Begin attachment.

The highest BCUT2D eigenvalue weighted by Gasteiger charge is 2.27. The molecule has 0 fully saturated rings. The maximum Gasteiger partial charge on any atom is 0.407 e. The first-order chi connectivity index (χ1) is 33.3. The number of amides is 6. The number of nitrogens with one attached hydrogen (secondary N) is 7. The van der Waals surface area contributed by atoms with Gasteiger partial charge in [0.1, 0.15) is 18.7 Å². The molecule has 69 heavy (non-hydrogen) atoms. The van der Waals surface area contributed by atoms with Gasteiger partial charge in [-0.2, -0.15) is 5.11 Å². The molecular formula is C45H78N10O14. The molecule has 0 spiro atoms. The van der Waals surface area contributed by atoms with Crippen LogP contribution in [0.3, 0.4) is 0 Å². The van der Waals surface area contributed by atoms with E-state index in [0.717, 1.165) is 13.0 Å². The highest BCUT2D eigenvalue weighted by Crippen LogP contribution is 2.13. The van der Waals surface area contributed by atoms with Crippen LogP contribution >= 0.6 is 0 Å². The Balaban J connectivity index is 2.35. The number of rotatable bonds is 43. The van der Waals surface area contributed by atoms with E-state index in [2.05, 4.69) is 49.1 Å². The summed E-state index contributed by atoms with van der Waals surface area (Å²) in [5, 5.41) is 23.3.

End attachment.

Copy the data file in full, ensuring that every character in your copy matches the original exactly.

The highest BCUT2D eigenvalue weighted by Gasteiger charge is 2.27. The molecule has 0 fully saturated rings. The maximum Gasteiger partial charge on any atom is 0.407 e. The first-order chi connectivity index (χ1) is 33.3. The number of amides is 6. The number of nitrogens with one attached hydrogen (secondary N) is 7. The van der Waals surface area contributed by atoms with Gasteiger partial charge in [0.1, 0.15) is 18.7 Å². The molecule has 69 heavy (non-hydrogen) atoms. The van der Waals surface area contributed by atoms with Gasteiger partial charge in [-0.2, -0.15) is 5.11 Å². The molecular formula is C45H78N10O14. The molecule has 0 spiro atoms. The van der Waals surface area contributed by atoms with Crippen LogP contribution in [0.3, 0.4) is 0 Å². The van der Waals surface area contributed by atoms with E-state index in [0.717, 1.165) is 13.0 Å². The highest BCUT2D eigenvalue weighted by Crippen LogP contribution is 2.13. The van der Waals surface area contributed by atoms with Crippen LogP contribution >= 0.6 is 0 Å². The Balaban J connectivity index is 2.35. The number of rotatable bonds is 43. The van der Waals surface area contributed by atoms with E-state index in [2.05, 4.69) is 49.1 Å². The summed E-state index contributed by atoms with van der Waals surface area (Å²) in [5, 5.41) is 23.3.